Friday, May 16, 2008
C.A. Upholds Conviction of Bank Robber Who Said He Wanted to Be Caught
By SHERRI M. OKAMOTO, Staff Writer
A trial court did not deprive a defendant of his right to an instruction on the defense theory of the case by refusing to modify the standard jury instruction on motive in light of the defendant’s claim that he had robbed a bank in hopes of being caught, the First District Court of Appeal held yesterday.
In affirming the defendant’s second degree robbery conviction, Div. One held it was not reasonably likely that the jurors would have construed the motive instruction given pursuant to CALCRIM No. 370 as precluding them from considering the proffered defense that defendant’s desire to be incarcerated tended to show that he was innocent.
A week after being released on parole after being incarcerated for a bank robbery, Horace Bordelon returned to the same bank and robbed it again. Less than two minutes after he left the bank, police officers arrested him without incident.
At trial, defendant’s expert witness, a clinical psychologist, discussed the phenomenon of “institutionalization,” which he described as psychological change in institutionalized individuals such as prisoners and hospital patients which causes the individuals to become dependent upon the structure of the institution. The expert opined that Bordelon exhibited behavior consistent with institutionalization.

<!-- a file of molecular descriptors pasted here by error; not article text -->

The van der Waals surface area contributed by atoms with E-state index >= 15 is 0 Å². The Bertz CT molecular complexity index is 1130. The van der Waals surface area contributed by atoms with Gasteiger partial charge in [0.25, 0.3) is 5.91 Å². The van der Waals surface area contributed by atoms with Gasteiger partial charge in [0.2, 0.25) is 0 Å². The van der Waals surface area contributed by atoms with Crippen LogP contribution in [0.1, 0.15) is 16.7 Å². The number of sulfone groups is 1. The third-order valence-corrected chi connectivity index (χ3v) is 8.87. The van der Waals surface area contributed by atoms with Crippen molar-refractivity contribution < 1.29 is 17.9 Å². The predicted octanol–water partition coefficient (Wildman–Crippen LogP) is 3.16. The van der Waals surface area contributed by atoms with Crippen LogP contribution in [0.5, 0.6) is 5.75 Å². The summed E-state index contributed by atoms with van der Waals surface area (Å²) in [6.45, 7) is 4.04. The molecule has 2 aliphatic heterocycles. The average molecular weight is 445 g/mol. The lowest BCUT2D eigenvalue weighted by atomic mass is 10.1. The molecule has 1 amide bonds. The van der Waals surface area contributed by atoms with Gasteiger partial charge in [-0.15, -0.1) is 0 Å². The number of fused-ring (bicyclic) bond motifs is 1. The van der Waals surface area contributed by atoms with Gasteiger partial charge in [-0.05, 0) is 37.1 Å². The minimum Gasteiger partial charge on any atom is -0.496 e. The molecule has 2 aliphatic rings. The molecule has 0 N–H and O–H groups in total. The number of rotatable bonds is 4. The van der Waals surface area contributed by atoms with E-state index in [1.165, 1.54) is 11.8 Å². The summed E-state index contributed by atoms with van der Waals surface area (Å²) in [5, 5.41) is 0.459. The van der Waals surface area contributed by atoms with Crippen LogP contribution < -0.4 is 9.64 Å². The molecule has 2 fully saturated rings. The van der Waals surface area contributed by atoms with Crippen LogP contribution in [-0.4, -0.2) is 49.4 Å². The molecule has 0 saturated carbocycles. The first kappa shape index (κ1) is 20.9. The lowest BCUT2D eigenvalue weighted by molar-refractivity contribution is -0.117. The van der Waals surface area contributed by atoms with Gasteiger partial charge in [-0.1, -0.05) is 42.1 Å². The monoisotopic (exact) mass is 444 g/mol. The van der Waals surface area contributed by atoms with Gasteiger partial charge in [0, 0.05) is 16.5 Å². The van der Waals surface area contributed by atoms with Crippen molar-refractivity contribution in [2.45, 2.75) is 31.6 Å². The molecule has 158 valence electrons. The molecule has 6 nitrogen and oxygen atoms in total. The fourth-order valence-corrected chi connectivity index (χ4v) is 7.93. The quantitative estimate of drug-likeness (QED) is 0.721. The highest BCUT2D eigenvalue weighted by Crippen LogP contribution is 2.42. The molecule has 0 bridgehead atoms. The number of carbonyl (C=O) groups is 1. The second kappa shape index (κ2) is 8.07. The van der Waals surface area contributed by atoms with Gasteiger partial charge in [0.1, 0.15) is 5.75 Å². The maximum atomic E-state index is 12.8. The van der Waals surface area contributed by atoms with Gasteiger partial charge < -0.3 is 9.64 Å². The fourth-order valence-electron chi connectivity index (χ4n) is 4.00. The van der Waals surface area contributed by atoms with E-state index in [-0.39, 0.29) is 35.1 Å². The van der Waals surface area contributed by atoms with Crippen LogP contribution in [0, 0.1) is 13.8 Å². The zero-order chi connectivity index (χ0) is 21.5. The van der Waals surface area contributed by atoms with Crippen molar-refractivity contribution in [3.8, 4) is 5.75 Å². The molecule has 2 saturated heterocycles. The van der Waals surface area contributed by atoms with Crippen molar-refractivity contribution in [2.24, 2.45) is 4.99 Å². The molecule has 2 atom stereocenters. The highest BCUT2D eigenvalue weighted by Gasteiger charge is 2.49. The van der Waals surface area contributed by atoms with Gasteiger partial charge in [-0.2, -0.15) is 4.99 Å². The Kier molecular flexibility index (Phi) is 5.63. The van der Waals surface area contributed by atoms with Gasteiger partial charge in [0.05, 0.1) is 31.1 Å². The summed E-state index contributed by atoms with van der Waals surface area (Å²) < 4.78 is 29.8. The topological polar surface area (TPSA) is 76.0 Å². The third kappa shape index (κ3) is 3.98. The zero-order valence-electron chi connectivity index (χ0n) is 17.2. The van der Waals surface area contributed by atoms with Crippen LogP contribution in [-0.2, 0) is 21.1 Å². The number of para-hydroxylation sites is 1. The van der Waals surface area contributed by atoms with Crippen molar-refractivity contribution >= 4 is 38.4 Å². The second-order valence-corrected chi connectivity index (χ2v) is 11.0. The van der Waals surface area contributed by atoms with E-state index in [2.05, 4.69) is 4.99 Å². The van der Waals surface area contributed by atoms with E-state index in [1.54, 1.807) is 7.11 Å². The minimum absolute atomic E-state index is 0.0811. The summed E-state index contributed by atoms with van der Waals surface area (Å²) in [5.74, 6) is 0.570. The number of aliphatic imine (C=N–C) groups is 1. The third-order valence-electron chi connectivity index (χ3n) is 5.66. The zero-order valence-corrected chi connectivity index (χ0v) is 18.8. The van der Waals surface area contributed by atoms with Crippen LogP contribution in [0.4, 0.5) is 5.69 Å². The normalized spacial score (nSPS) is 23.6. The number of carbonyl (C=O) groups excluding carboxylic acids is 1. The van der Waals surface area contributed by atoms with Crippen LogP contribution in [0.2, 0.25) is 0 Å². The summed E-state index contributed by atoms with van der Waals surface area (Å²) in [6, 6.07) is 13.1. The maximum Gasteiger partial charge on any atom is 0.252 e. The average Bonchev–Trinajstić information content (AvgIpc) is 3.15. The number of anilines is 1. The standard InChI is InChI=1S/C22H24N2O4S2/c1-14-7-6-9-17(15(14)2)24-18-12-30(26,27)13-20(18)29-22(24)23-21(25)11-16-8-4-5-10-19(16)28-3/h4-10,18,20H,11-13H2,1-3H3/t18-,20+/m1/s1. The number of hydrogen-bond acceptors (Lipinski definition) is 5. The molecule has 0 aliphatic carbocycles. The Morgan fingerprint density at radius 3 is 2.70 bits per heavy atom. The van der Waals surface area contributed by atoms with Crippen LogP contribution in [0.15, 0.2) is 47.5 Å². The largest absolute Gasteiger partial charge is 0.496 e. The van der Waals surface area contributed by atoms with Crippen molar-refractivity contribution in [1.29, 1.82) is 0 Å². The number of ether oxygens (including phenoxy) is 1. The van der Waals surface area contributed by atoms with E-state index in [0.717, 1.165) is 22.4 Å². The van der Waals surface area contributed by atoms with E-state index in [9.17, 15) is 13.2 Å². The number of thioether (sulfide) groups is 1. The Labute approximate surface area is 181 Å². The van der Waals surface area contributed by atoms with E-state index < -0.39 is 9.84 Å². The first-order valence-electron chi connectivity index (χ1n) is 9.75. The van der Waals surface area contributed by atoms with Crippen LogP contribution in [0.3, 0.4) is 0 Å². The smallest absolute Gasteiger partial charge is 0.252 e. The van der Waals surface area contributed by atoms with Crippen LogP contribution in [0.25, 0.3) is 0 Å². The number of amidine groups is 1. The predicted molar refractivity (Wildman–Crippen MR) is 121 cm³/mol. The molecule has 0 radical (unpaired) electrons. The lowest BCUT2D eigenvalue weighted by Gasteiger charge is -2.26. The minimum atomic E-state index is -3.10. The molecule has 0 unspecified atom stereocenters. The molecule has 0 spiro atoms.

Defense counsel characterized the robbery as a “cry for help,” and argued that Bordelon could not be found guilty because he did not intend to permanently deprive the bank of its property, as required for a robbery conviction.
Alameda Superior Court Judge Allan D. Hymer instructed the jury pursuant to CALCRIM No. 370 that having a motive “may be a factor in tending to show that the defendant is guilty.”
Hymer denied Bordelon’s request to omit or modify the motive instruction to account for Bordelon’s institutionalization defense. The judge determined that the motive instruction was not misleading when taken together with the specific intent instruction he also issued which provided that in order to convict Bordelon, the jury had to find that he “intended to deprive the owner of [the stolen property] permanently or to deprive an owner temporarily but for an unreasonable time so as to deprive him or her of a major portion of its value or enjoyment.”
Writing for the appellate court, Presiding Justice James J. Marchiano agreed with Hymer’s decision. Marchiano wrote that the challenged instruction correctly stated that motive may tend to show guilt, even in the given circumstances.
“This is after all a bank robbery case, and while it ordinarily goes without saying, criminals rob banks to get money. Defendant may have had any number of reasons, apart from any desire to be imprisoned, for doing what he did.”
Bordelon’s purported desire to be incarcerated was not necessarily incompatible with an intent to commit robbery, Marchiano continued, noting that there was no evidence that Bordelon ever planned to voluntarily return the stolen money.
Marchiano also reasoned that the specific intent instruction allowed the jury to consider Bordelon’s alleged motive for purposes of determining guilt, and it was “a point that was very clearly driven home in the defense arguments.”
Justices Douglas E. Swager and Sandra L. Margulies joined Marchiano in his opinion.
The case is People v. Bordelon, 08 S.O.S. 2878.
Copyright 2008, Metropolitan News Company